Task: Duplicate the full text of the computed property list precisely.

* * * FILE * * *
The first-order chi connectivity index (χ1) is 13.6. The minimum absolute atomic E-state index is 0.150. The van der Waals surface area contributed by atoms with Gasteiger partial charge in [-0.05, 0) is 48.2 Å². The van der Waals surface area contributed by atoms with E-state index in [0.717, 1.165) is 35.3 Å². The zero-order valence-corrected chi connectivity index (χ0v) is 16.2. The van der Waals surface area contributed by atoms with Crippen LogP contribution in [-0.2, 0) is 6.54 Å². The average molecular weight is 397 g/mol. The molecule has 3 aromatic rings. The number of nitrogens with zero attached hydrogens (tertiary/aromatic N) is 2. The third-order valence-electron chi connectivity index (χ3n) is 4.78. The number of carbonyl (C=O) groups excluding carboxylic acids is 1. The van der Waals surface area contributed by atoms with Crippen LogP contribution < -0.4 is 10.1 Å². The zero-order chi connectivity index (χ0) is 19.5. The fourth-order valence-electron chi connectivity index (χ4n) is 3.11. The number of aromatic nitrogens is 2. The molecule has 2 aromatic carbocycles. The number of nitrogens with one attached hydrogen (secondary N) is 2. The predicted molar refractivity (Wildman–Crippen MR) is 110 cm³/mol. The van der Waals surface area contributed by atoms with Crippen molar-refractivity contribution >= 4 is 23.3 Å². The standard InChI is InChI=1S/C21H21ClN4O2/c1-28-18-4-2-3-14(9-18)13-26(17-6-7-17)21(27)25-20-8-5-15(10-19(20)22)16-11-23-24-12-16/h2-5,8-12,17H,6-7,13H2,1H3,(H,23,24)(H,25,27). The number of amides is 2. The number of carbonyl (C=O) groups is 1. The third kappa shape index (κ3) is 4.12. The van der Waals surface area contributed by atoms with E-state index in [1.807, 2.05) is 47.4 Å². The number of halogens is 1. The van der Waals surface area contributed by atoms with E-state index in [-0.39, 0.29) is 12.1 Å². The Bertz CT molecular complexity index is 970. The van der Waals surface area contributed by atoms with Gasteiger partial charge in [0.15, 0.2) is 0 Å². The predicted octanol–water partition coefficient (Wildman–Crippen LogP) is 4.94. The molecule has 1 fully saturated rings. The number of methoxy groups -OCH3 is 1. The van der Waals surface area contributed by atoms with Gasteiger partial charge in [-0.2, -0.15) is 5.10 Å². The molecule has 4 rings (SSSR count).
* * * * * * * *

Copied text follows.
The first-order chi connectivity index (χ1) is 13.6. The minimum absolute atomic E-state index is 0.150. The van der Waals surface area contributed by atoms with Gasteiger partial charge in [-0.05, 0) is 48.2 Å². The van der Waals surface area contributed by atoms with E-state index in [0.717, 1.165) is 35.3 Å². The zero-order valence-corrected chi connectivity index (χ0v) is 16.2. The van der Waals surface area contributed by atoms with Crippen LogP contribution in [-0.2, 0) is 6.54 Å². The average molecular weight is 397 g/mol. The molecule has 3 aromatic rings. The number of nitrogens with zero attached hydrogens (tertiary/aromatic N) is 2. The third-order valence-electron chi connectivity index (χ3n) is 4.78. The number of carbonyl (C=O) groups excluding carboxylic acids is 1. The van der Waals surface area contributed by atoms with Crippen LogP contribution < -0.4 is 10.1 Å². The zero-order chi connectivity index (χ0) is 19.5. The fourth-order valence-electron chi connectivity index (χ4n) is 3.11. The number of aromatic nitrogens is 2. The molecule has 2 aromatic carbocycles. The number of nitrogens with one attached hydrogen (secondary N) is 2. The predicted molar refractivity (Wildman–Crippen MR) is 110 cm³/mol. The van der Waals surface area contributed by atoms with Crippen molar-refractivity contribution >= 4 is 23.3 Å². The standard InChI is InChI=1S/C21H21ClN4O2/c1-28-18-4-2-3-14(9-18)13-26(17-6-7-17)21(27)25-20-8-5-15(10-19(20)22)16-11-23-24-12-16/h2-5,8-12,17H,6-7,13H2,1H3,(H,23,24)(H,25,27). The number of amides is 2. The number of carbonyl (C=O) groups is 1. The third kappa shape index (κ3) is 4.12. The van der Waals surface area contributed by atoms with E-state index in [1.807, 2.05) is 47.4 Å². The number of halogens is 1. The van der Waals surface area contributed by atoms with E-state index in [-0.39, 0.29) is 12.1 Å². The Bertz CT molecular complexity index is 970. The van der Waals surface area contributed by atoms with Gasteiger partial charge in [0.15, 0.2) is 0 Å². The predicted octanol–water partition coefficient (Wildman–Crippen LogP) is 4.94. The molecule has 1 fully saturated rings. The number of methoxy groups -OCH3 is 1. The van der Waals surface area contributed by atoms with Gasteiger partial charge in [-0.2, -0.15) is 5.10 Å². The molecule has 4 rings (SSSR count).